The government established beyond a reasonable doubt the prior pledging of the assets put up as collateral for the loans from the PCA and the First National Bank of Newport. The government also offered strong evidence that Sue knowingly made false representations to the lending institutions with the intent of inducing them to loan him money. The evidence disclosed that Sue negotiated and put up the collateral for the loans with the PCA and the First National Bank of Newport. He had likewise participated in negotiations whereby the same machinery and crops put up as collateral for the later loans had been made collateral for the prior loans from the First National Bank of Memphis, the Main Bank of Houston, the Greater Houston Bank, and the Northshore Bank of Houston. In fact, Sue specifically described in detail to the loan officer of the Main Bank the crops and equipment to be put up as collateral on the earlier loan. Finally, and most importantly, one of Sue's employees testified that during the time he was negotiating the loans from the PCA and the First National Bank of Newport, Sue intentionally concealed from his attorney, Mr. Hout, the fact that the rice crop was already collateral for another loan.3
The foregoing is convincing evidence that Sue knew of the double collateralization of the assets. There is likewise strong evidence that Sue acted with the intent to induce the lending institutions to loan him money. Two employees testified that at the time Sue made the loans in question, his companies were experiencing severe financial problems. Sue himself detailed the difficulty he was having securing adequate financing.
Because of the nature and extent of the foregoing evidence, even though the indictment was multiplicious, "(t)here was no threat of generating an adverse psychological effect on the jury," United States v. Hearod, supra, 499 F.2d at 1005, and reversal of the judgment on all counts, as Sue requests, is not called for.
There remains the second source of prejudice caused by a multiplicious indictment. "The principal danger raised by a multiplicious indictment is the possibility that the defendant will receive more than one sentence for a single offense." United States v. Hearod, supra, 499 F.2d at 1005. 1 C. Wright, Federal Practice and Procedure § 145, at 336 (1969). As we noted above, Sue was sentenced on Counts 2 and 3 to imprisonment for two years, the sentences to run consecutive to the sentence imposed on Count 1 and concurrent with each other. Execution of the sentences on Counts 2 and 3 was suspended and appellant placed on probation for two years.
We hold that the imposition of concurrent sentences was in error, and order the vacation of one of those concurrent sentences. Because of the similarity of Counts 2 and 3, and because execution of the sentences imposed on Counts 2 and 3 was suspended, we find there is no need for resentencing. United States v. Easom, 569 F.2d 457, 459 (8th Cir. 1978).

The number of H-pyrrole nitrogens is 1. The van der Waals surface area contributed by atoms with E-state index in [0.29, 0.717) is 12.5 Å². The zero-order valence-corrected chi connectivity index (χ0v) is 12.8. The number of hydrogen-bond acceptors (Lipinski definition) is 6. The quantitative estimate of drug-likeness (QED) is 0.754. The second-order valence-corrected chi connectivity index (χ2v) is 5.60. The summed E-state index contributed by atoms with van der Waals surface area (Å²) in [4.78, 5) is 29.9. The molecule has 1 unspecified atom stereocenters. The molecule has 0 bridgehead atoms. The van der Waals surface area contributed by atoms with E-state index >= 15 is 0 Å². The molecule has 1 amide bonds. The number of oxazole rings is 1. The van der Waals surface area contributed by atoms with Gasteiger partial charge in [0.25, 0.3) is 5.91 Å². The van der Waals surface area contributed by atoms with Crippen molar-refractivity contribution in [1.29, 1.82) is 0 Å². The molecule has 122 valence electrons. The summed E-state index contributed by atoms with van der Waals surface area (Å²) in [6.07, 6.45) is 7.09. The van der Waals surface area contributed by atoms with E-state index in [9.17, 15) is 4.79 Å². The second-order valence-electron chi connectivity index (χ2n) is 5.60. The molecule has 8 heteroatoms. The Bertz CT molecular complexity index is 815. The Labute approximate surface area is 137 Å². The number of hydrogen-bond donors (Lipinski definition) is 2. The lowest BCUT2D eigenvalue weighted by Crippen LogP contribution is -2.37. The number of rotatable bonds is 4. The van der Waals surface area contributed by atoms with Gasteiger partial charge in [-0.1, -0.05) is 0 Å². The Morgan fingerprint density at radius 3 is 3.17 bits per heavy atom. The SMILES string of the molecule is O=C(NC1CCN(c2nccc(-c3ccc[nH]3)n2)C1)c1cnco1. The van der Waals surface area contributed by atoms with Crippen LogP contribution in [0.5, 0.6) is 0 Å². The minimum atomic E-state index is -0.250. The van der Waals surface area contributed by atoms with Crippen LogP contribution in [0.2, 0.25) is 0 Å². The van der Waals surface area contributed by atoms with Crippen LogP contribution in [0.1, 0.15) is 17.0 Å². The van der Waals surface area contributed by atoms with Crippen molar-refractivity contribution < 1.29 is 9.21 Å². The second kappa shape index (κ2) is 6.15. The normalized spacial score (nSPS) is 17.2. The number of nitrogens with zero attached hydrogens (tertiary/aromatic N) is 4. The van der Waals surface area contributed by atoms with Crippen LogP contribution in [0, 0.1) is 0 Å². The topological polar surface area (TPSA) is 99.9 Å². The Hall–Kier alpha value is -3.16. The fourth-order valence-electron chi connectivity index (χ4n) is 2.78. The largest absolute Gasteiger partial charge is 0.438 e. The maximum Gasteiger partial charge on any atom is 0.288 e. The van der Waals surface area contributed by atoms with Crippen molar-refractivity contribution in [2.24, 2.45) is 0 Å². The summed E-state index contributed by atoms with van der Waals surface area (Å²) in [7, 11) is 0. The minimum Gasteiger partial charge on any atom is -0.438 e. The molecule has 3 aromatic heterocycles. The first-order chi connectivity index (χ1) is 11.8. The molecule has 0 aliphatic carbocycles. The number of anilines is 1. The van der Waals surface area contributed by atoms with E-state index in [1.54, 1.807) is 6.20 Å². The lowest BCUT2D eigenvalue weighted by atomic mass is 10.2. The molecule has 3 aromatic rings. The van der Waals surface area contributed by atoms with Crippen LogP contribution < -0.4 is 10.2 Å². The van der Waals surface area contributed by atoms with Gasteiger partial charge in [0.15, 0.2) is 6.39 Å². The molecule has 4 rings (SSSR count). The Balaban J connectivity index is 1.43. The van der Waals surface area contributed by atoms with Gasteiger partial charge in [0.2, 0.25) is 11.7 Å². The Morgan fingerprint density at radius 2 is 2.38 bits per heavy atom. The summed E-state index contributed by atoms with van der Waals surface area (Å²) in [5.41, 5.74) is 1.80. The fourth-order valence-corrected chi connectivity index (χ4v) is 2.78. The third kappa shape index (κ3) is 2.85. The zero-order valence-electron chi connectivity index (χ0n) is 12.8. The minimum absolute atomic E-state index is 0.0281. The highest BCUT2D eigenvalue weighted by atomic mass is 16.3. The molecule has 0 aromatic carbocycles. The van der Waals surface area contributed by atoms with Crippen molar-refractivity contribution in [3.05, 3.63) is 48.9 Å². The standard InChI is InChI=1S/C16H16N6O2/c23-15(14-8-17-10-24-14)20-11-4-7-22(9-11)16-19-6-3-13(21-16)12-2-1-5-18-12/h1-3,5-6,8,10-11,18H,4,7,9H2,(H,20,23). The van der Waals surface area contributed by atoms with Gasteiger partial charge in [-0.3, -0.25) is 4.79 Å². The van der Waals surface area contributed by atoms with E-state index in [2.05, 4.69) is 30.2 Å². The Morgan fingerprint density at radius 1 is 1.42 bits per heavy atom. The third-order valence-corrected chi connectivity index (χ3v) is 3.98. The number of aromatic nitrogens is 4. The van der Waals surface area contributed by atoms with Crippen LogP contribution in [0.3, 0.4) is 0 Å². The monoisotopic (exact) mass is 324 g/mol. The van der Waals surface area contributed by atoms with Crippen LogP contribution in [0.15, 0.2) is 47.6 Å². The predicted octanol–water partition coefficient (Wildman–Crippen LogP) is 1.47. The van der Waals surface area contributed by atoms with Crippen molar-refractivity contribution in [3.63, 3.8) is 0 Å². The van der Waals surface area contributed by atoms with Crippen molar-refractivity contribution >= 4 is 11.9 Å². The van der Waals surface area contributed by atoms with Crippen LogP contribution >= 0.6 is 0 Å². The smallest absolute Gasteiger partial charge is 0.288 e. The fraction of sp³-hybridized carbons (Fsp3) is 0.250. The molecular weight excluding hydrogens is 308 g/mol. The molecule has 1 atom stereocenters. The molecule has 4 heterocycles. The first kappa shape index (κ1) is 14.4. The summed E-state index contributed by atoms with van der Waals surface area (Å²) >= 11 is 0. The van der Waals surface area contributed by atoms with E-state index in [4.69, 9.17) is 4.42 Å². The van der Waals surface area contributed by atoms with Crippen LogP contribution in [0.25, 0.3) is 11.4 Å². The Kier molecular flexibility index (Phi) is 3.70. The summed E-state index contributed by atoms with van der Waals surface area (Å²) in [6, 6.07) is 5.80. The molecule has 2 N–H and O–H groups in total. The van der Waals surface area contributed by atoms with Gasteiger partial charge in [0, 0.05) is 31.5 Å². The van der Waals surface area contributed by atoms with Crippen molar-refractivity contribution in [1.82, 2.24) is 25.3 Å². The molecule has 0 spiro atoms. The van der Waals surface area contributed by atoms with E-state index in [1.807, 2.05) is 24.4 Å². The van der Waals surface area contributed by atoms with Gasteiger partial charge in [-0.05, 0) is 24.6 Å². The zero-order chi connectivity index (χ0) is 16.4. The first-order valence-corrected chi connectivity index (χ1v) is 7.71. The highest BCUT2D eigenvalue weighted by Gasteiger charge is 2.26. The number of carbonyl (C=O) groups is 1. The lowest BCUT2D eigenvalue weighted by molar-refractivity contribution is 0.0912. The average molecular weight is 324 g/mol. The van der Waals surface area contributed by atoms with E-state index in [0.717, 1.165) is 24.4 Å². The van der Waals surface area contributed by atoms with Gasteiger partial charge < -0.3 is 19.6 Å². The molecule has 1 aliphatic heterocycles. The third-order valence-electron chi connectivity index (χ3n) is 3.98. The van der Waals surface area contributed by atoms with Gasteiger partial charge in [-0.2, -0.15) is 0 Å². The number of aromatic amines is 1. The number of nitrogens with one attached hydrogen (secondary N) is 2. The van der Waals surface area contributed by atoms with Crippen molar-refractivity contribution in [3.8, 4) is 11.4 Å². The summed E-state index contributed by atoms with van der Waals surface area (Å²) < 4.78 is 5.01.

II. Admission of Portions of Transcript of Sue's Testimony in a Civil Action
The government introduced portions of a transcript of Sue's testimony in a civil proceeding in the United States District Court for the Western District of Tennessee styled Nytco Services, Inc. v. Hurley's Grain Elevator Co. et al., 422 F.Supp. 114. Sue contends that that civil action was an integral part of the bankruptcy proceedings involving his assets, and that testimony from that action was not admissible in a criminal proceeding under the provisions of 11 U.S.C. § 25(a)(10).
Sue's argument lacks merit for two reasons. First, we decline to extend the protection afforded a bankrupt under 11 U.S.C. § 25(a)(10) to Sue's voluntary testimony in a separate civil proceeding. See United States v. Seiffert, 501 F.2d 974, 980-81 (5th Cir. 1974); United States v. Castellana, 349 F.2d 264, 273-74 (2d Cir. 1965), Cert. denied, 383 U.S. 928, 86 S.Ct. 934, 15 L.Ed.2d 847 (1966). Second, Sue has failed to show how the admission of the testimony, even if erroneous, was prejudicial to him.
One of the concurrent sentences imposed on Counts 2 and 3 is ordered vacated. In all other respects, the judgment is affirmed.
A multiplicious indictment is one charging the same offense in more than one count. Gerberding v. United States, 471 F.2d 55, 58 (8th Cir. 1973); 1 C. Wright, Federal Practice and Procedure § 145, at 336 (1969)
In order to make a case of violation of section 1014, the government must prove that the defendant acted with knowledge that the statement was false and that the statement was made for the purpose of influencing the action of the lending institution. United States v. Cleary, 565 F.2d 43, 46 (2d Cir. 1977); United States v. Kennedy, 564 F.2d 1329, 1340 (9th Cir. 1977), Cert. denied, 435 U.S. 944, 98 S.Ct. 1526, 55 L.Ed.2d 541 (1978); United States v. Lentz, 524 F.2d 69, 71 (5th Cir. 1975)
Alphonse Sciba testified that:
He (Mr. Sue) told me and it was a very short interim period of time that there was no need for Mr. Hout to know that the Grubbs operation was in NYTCO (an outside warehousing company).